The Ultimate Downfall of Card Games: Power Creep
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It is hard to talk about the evolution card games, both online and paper, without mentioning the genre’s most fatal flaw: power-creep. Now, because card games have been around for such a long time, and because many of them have grown quite old, there are many examples of this phenomenon that have been discussed in detail elsewhere. Still, as someone who has spent years in multiple different communities, I want to share my perspective on the issue.
First, for those who aren’t familiar with cards games or gaming terminology in general, power creep describes the gradual increase in strength of cards, both to compete with the current best cards of any given meta as well continually generate interest from players in the game. Over a long period of time, this usually results in cards that are significantly stronger than anything that came out during the initial period of the game.
There are a lot of obvious negatives to this phenomenon. For one, power-creep makes it so that it is very hard for someone to leave a given game for any extended period of time and then return to the game, because it likely that by the time that person gets back a lot new game mechanics have been added that are necessary to learn in order to play the game at a high level.
Another is that those who enjoy a specific archetype/playstyle will likely not be able to play with that deck indefinitely. This is because power-creep will inevitably start favoring another archetype/playstyle depending on what kind of cards are made more powerful in an given format.
Then there are the less obvious negatives, like the fact that increasing the power of cards does not necessarily drive any outside interesting in the game, but rather only serves to keep the already existing player base interested. This because even with all of the advertising in the world, a potential new player only has their pre-existing knowledge to go off of which, by definition, is probably not a lot.
One of the few positives, though, is the increased interest for already existing players. As a former Yugioh player and current Hearthstone player, I can tell you that the prospect of a new extra deck mechanic in Yugioh, as well as the introduction new keywords in Hearthstone was and is always incredibly exciting. Constantly expanding games also make it so that there is a continued sense of community among any given player base.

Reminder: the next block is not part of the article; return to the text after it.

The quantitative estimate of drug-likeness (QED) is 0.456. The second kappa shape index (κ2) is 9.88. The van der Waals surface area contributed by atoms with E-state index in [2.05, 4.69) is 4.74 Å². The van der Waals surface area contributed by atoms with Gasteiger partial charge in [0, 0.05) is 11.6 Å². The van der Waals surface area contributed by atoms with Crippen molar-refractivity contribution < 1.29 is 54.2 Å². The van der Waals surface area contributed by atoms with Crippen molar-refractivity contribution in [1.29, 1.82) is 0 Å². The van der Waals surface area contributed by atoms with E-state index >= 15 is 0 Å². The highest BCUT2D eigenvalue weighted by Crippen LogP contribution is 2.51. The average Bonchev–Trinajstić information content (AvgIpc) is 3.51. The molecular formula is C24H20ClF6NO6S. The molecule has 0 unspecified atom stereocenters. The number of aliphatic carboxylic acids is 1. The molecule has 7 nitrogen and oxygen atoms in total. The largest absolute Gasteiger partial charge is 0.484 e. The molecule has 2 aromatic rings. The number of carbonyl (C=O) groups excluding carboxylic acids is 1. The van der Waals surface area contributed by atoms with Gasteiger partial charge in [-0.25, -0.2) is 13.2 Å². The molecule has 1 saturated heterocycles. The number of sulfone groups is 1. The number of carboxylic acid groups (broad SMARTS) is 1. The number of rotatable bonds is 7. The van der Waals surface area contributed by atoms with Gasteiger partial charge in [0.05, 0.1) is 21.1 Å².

Regardless of the positives and negatives, though, the reality is that it is very hard to deal with power-creep in any meaningful way. One non-direct solution that games like Magic the Gathering have adopted is simply introducing different formats with different rules. This makes it so that players only have a specific-meta game, and thus make it a little easier to understand. However, this does not inherently limit power-creep in any way, as it is like that new combinations of cards will be discovered depending on the format.
Card games could also introduce new cards less often, thus decreasing the amount of power-creep in a given time period, but this has the effect of causing existing player bases to be less interested in the game and potentially even quitting.
There is also the question of is power-creep even necessarily that bad. After all, part of the appeal of competitive card games is seeing just how successful people can be in different formats, whether that be aggressive metas, control, tempo, or even burn and combo decks.
Personally, while I don’t find it particularly fun to constantly learn new game mechanics and deal with whatever overpowered BS comes out during a given expansion, and I cannot deny the fun I have theory crafting and deck testing with other people about the game. Overall, I think the best solution to power-creep is design a game such as DC Deck Builders, one that can use expansions, but doesn’t need to, and that is versatile enough to have multiple winning strategies and also rewards people for skillful plays.
What’s your opinion on power-creep? Let me know in the comments below.
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